4784 See his letter to Myconius in Hassencamp, Lamb. v. A., p. 50 sq., and Döllinger, Die Reform. II. 18 sq. The latter quotes the Latin (from Strieder, Hessische Gelehrtengesch. VII. 386): "Dolens et gemens vivo, quod paucissimos videam recte uti evangelii libertate, et quod caritas ferme nulla sit, sed plena sint omnia obtrectationibus mendaciis, maledicentia, invidia." In a letter to Bucer, Lambert says, "Horreo mores populi hujus ita ut putem me frustra in eis laborare." Herminjard (II. 242) adds in a note an extract from the letter of a student of Zürich, Rudolph Walther, who wrote to Bullinger from Marburg, June 17, 1540 (the year of the bigamy of the Landgrave): "Mores [huius regionis] omnium corruptissimi. Nullum in hac Germaniae parte inter Papistas et Evangelicae doctrinae professores discrimen cernas, si morum et vitae censuram instituas."

5785 Dr. Vilmar of Marburg (originally Reformed) tried to prove that the Hessians were Lutherans, but did not know it. His colleague, Dr. Heppe, with equal learning tried to prove the opposite. A German proverb speaks of the "blind Hessians," and this applies at least to those unfortunate twenty thousand soldiers who allowed themselves to be sold by their contemptible tyrant (Frederick II., a convert to the Church of Rome, d. 1785), like so many heads of cattle, for twenty-one million thalers, to the king of England to be used as powder against the American colonies. Hence the ugly meaning of the term "Hessians" in America, which does great injustice to their innocent countrymen and descendants.

6786 De Symbolo Foederis, etc., published at Strassburg after his death, 1530. He says in the preface: "Volo ut mundus sciat me sententiam circa Coenam Domini demutasse." Herminjard, II. 240.

787 Letter to Bucer, March 14, 1530, ib. II. 242.

8788 Dr. Döllinger, II. 18, uses his complaints of the prevailing immorality as a testimony against the Reformation, but judges favorably of his writings.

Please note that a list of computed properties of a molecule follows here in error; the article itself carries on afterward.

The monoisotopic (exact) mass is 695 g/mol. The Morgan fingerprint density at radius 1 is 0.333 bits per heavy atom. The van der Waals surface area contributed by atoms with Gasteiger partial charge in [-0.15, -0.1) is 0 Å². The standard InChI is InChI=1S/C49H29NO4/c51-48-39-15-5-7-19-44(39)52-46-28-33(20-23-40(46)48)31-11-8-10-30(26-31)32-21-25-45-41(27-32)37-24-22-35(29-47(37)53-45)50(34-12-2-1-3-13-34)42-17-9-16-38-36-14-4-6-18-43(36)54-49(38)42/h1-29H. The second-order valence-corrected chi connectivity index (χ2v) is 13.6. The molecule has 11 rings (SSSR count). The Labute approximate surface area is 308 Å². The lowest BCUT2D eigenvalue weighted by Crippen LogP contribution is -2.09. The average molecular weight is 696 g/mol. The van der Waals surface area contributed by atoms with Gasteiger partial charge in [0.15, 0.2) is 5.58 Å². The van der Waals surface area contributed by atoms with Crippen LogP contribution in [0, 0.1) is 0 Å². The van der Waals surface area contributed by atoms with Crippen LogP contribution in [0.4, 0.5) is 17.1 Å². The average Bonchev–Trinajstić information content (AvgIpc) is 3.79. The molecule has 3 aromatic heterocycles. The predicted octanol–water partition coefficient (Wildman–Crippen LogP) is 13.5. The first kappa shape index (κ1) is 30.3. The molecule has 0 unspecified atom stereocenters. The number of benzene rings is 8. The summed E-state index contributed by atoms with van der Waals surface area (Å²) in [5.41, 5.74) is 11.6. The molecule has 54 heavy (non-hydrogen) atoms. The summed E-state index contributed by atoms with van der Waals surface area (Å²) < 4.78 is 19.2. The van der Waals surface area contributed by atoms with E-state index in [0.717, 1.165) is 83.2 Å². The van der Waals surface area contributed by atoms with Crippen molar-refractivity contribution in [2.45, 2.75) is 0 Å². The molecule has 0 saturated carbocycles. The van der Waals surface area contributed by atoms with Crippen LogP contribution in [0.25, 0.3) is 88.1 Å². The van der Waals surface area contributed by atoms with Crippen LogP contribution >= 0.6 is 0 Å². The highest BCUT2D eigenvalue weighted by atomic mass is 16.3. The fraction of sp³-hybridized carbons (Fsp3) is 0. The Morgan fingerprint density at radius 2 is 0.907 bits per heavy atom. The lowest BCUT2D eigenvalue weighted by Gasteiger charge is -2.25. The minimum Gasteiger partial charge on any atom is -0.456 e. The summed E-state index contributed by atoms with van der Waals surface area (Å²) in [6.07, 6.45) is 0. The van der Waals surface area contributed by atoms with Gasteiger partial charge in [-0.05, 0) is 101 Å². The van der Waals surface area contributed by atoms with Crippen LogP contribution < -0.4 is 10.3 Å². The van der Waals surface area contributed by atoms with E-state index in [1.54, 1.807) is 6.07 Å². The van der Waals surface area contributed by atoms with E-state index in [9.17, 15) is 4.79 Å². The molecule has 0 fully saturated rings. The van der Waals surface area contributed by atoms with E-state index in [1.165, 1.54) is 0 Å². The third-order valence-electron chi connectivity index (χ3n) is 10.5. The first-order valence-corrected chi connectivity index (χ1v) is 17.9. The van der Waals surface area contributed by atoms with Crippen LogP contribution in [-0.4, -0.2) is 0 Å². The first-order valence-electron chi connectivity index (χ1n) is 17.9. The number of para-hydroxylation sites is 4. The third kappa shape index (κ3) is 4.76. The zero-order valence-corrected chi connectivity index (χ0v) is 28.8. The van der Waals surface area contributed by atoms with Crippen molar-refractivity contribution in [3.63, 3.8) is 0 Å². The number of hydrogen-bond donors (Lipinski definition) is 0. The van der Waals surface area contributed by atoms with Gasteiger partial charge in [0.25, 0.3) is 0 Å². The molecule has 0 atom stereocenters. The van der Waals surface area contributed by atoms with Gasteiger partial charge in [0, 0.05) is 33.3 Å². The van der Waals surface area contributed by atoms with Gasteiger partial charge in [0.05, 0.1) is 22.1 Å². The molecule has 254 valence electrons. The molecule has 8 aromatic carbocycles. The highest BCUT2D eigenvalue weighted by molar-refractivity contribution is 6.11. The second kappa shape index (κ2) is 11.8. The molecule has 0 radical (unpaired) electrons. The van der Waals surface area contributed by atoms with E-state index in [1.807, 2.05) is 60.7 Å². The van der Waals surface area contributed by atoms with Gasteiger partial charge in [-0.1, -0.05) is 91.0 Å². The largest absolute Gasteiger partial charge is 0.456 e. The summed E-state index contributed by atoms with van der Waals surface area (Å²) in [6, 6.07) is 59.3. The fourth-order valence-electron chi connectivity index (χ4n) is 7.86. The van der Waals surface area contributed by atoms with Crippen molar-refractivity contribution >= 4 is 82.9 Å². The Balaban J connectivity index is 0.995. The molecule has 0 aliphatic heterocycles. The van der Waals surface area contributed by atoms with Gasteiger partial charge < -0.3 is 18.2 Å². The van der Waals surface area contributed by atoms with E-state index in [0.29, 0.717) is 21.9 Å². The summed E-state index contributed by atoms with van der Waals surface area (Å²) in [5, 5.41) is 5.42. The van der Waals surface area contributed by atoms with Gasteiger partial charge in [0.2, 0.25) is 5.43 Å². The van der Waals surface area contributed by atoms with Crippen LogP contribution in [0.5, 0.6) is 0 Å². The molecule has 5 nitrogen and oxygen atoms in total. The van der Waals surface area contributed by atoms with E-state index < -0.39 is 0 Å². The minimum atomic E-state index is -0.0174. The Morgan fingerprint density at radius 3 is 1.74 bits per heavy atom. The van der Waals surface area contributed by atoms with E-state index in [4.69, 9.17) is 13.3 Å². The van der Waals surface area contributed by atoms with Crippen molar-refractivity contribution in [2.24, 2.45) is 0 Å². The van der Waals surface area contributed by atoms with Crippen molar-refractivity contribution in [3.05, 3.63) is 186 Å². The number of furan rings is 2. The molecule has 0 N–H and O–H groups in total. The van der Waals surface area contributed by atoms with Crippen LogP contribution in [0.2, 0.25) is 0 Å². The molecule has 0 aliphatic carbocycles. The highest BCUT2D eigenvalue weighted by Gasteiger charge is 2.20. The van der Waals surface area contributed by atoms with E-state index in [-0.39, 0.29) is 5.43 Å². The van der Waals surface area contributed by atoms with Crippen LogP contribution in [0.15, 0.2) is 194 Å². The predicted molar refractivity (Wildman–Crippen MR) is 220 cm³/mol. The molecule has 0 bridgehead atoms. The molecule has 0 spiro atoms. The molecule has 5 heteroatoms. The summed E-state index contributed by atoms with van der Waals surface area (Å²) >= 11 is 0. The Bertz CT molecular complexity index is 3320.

9789 His name is entered on the University Album of the year 1527, together with two other Scotchmen, John Hamilton and Gilbert Winram. See Jul. Cæsar, Catalogus Studiorum scholae Marpurgensis, Marb. 1875, p. 2. Comp. Lorimer, Patrick Hamilton, Edinb. 1857, and the careful sketch of Professor Mitchell of St. Andrews, in the Schaff-Herzog "Encycl." II. 935 sqq.

0790 The fact of Tyndale’s sojourn in Marburg has been disputed without good reason by Mombert in the preface to his facsimile edition of Tyndale’s Pentateuch, New York, 1884 (p. XXIX.). He conjectures that "Marborow" is a fictitious name for Wittenberg. Tyndale’s name does not appear in the University Register, but he may not have entered it. Hans Luft was the well-known printer of Luther’s Bible in Wittenberg in Saxony, but he may have had an agent in Marburg "in the land of Hesse."

1791 "Bei weitem die merkwürdigste und durchgreifendste Veränderung fand in Preussen statt." Ranke, II. 326. Janssen can see in the Reformation of Prussia only a change for the worse. The best refutation of his view is the subsequent history and present condition of Prussia. The history of the past must be read in the light of the present. "By their fruits ye shall know them."

2792 Prussia proper is a division of the kingdom of Prussia, and comprises East or Ducal Prussia and West or Royal Prussia, with a total area of 24,114 square miles, and a population of about three millions and a half. East Prussia was united with Brandenburg by the Elector John Sigismund, 1618 West Prussia was severed from Poland by Frederick the Great in the first division of that kingdom, 1772.

3793 "Der deutsche Orden," says Ranke (II. 334), "und seine Herrschaft in Preussen war ohne Zweifel das eigenthümlichste Product des hierarchischritterlichen Geistes der letzen Jahrhunderte in der deutschen Nation; er hatte eine grossartige Weltenwirkung ausgeübt und ein unermessliches Verdienst um die Ausbreitung des deutschen Namens erworben; aber seine Zeit war vorüber."

4794 An die Herren deutsches Ordens, dass sie falsche Keuschheit meiden und zur rechten ehelichen Keuschheit greifen, Ermahnung. Wittenberg, den 28 März, 1523. In the Erl. ed. XXIX. l6-33. Walch, XIX. 2157 sqq.

5795 He published several sermons. Extracts in Seckendorf, I. 272. See the article "Briesmann" by Dr. Erdmann in Herzog2, II. 629-631, with literature.

6796 Letter to John Briesmann, July 4, 1524, in De Wette, II. 526 sq.

797 "At last," he wrote to Spalatin, Feb. 1, 1524, "even a bishop has given the glory to the name of Christ, and proclaims the gospel in Prussia, namely the bishop of Samland, encouraged and instructed by John Briesmann, whom I sent, so that Prussia also begins to give farewell to the kingdom of Satan." De Wette, II. 474.